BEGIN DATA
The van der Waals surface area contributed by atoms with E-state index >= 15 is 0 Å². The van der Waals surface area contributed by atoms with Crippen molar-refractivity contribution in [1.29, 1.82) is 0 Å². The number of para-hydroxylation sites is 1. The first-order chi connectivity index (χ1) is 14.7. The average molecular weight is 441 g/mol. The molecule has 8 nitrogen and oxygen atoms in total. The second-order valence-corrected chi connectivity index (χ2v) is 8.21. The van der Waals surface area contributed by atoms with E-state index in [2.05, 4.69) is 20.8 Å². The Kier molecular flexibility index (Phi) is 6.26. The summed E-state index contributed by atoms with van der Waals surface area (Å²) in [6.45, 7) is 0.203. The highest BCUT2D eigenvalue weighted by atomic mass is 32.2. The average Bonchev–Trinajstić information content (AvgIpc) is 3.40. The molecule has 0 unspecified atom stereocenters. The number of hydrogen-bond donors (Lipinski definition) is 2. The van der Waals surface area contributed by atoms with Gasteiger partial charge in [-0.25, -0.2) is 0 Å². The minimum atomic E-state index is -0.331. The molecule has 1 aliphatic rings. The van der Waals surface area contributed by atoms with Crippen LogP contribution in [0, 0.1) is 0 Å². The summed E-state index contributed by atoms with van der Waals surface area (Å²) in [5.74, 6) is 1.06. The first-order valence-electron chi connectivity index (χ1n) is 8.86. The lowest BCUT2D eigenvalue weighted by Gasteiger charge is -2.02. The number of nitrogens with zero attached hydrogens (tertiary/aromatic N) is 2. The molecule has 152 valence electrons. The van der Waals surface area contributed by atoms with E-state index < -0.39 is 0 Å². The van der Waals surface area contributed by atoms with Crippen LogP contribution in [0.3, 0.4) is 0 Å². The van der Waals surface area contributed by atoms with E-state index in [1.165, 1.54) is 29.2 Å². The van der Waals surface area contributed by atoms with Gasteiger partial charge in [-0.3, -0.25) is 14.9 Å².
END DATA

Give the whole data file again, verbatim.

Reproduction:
The van der Waals surface area contributed by atoms with E-state index >= 15 is 0 Å². The van der Waals surface area contributed by atoms with Crippen molar-refractivity contribution in [1.29, 1.82) is 0 Å². The number of para-hydroxylation sites is 1. The first-order chi connectivity index (χ1) is 14.7. The average molecular weight is 441 g/mol. The molecule has 8 nitrogen and oxygen atoms in total. The second-order valence-corrected chi connectivity index (χ2v) is 8.21. The van der Waals surface area contributed by atoms with E-state index in [2.05, 4.69) is 20.8 Å². The Kier molecular flexibility index (Phi) is 6.26. The summed E-state index contributed by atoms with van der Waals surface area (Å²) in [6.45, 7) is 0.203. The highest BCUT2D eigenvalue weighted by atomic mass is 32.2. The average Bonchev–Trinajstić information content (AvgIpc) is 3.40. The molecule has 0 unspecified atom stereocenters. The number of hydrogen-bond donors (Lipinski definition) is 2. The van der Waals surface area contributed by atoms with Gasteiger partial charge in [-0.25, -0.2) is 0 Å². The minimum atomic E-state index is -0.331. The molecule has 1 aliphatic rings. The van der Waals surface area contributed by atoms with Crippen LogP contribution in [0, 0.1) is 0 Å². The summed E-state index contributed by atoms with van der Waals surface area (Å²) in [5.74, 6) is 1.06. The first-order valence-electron chi connectivity index (χ1n) is 8.86. The lowest BCUT2D eigenvalue weighted by Gasteiger charge is -2.02. The number of nitrogens with zero attached hydrogens (tertiary/aromatic N) is 2. The molecule has 152 valence electrons. The van der Waals surface area contributed by atoms with E-state index < -0.39 is 0 Å². The van der Waals surface area contributed by atoms with Crippen LogP contribution in [0.3, 0.4) is 0 Å². The van der Waals surface area contributed by atoms with E-state index in [1.165, 1.54) is 29.2 Å². The van der Waals surface area contributed by atoms with Gasteiger partial charge in [-0.3, -0.25) is 14.9 Å².